When these hurts happen, whether physical or emotional, giving proper attention can be painful, but necessary. We may have to stop what’s going on around in life to deal with the ailing, hurting parts. To forgo the painful, but essential attention (be it debriding a wound or tending to our heartache), we may find ourselves faced with further complications that prolong our pain and create suffering. And often, this painful part can go unseen and undetected by those around us. The wound may be small or not visible at all to others, but that doesn’t mean it doesn’t pack a punch. 


The Limitations Imposed:

full laundry basket

Being how small, yet deep this cut was, I was shocked by how annoyingly painful it was for the days to follow. After a deep cleaning of the area, I was given instructions to sport a wrap and an aluminum split, so that the skin could recover naturally and avoid breaking open with normal bending. I found most of my daily tasks to be impacted by this inconvenient injury. Moving laundry baskets, doing dishes, washing my hair, typing my clinical notes, styling my daughter’s hair before school, and even trying to prepare meals was frustratingly challenging and moderately painful. You name it; my thumb made regular life annoying and painful. I found myself needing to ask for help for some of the smallest tasks and I even found my mood to be pretty crummy at times. I noticed I was much more tired by the day's end and seemingly less resilient in the face of regular life events. I had moments of frustration, irritation and at times thought “why me?” 


And how reminiscent is this to other life challenges? When life hits, our bandwidth to respond as usual can be totally stretched and tested. Fuses get shorter, energy depletes, and asking for help can activate those old tapes that sound like “I must be a burden” or “it’s weak to ask for help.” We may even question why these things may happen and may even see it as a punishment of some sort. Yet somehow, as time passes, we learn to adapt and adjust to these pains and make new meaning around them. We learn to carry and shimmy the laundry basket in creative ways, accept that life might be a little messy for a few days, or begin to allow our trusted supports to nurture and care for us in our moments of need.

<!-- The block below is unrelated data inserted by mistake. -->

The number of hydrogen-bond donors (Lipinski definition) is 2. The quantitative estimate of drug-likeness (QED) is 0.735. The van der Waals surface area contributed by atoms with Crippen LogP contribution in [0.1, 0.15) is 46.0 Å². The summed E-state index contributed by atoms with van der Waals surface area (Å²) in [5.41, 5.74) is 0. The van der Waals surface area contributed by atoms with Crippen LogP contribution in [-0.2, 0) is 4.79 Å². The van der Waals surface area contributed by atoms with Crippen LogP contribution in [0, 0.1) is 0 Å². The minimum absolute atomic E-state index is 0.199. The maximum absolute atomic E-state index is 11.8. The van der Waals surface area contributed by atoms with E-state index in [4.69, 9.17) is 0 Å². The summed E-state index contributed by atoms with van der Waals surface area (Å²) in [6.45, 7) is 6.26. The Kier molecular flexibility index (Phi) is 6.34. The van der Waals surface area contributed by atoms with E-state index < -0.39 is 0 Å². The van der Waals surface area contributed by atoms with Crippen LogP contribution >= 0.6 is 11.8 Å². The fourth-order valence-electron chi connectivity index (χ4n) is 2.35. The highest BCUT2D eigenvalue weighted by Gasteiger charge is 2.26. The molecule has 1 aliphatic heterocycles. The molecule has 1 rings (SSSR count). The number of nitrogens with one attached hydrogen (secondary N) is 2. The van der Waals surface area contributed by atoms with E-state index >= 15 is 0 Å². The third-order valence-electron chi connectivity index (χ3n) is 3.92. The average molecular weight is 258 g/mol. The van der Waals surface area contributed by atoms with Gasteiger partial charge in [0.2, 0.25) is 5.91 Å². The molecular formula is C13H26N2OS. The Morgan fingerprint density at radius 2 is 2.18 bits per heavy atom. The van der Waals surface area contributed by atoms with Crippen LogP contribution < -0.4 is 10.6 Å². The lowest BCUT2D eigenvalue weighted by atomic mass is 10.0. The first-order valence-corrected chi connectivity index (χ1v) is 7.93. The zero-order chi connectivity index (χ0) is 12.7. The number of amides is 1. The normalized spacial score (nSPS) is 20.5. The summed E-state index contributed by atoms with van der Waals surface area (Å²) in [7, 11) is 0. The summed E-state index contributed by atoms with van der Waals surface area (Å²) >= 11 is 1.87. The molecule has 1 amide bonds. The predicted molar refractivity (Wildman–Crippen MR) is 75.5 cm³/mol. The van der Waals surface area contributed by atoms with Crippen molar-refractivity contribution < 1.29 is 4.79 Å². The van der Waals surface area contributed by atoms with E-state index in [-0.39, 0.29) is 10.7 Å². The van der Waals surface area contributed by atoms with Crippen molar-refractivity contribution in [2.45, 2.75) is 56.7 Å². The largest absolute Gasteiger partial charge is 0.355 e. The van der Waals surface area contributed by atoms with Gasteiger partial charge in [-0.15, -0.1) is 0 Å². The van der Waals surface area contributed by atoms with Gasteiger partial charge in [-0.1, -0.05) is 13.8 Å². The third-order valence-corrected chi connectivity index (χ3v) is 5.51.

cozy window

TLC in times of need:

After a few days, I finally graduated to regular band-aids (well, ones with cute dog’s all over them, so not basic), instead of the bulky splint. I felt like my thumb could finally breathe, but it was certainly still tender and healing. My routine was still slightly impacted, but I was slowly getting back to business as usual. I made sure to clean it with a saline rinse, top it with bacitracin ointment, and change the bandage regularly to keep it clean and happy. Even two weeks later, my thumb still hurts if I bump it or bend it a certain way, but it doesn’t ruin my day or sideline me. 


This is the part that got me thinking: this small cut required some attention and care to recover nicely and relatively quickly. I am sure I could have been less mindful and it still would have healed eventually, but tending to this injury helped reduce suffering, infection, and unexpected reopening of the cut. It didn’t take the pain away, but it helped me to experience the pain as it was and not add to the experience. The physical act of caring for this hurt became this reminder and symbol to compassionately care for my unseen or invisible hurts. They may be undetectable to others, but meeting oneself with compassion and care can help us to recover efficiently and let the healing happen naturally (with a little help and care of course). 


May your hurts been seen and held by natures healing balm of

time, care, and compassion.



emily brewster

Emily Brewster, MSW, LICSW, MHP

Emily Brewster is the founder, owner, & therapist at Light of the Moon Counseling, PLLC. Emily offers individual mental health therapy services via telehealth to adults dealing with PTSD, depression, anxiety, OCD, and grief and loss. She is a US Army Veteran and is passionate about educating others about mental health and effective strategies to find relief.



light of the moon counseling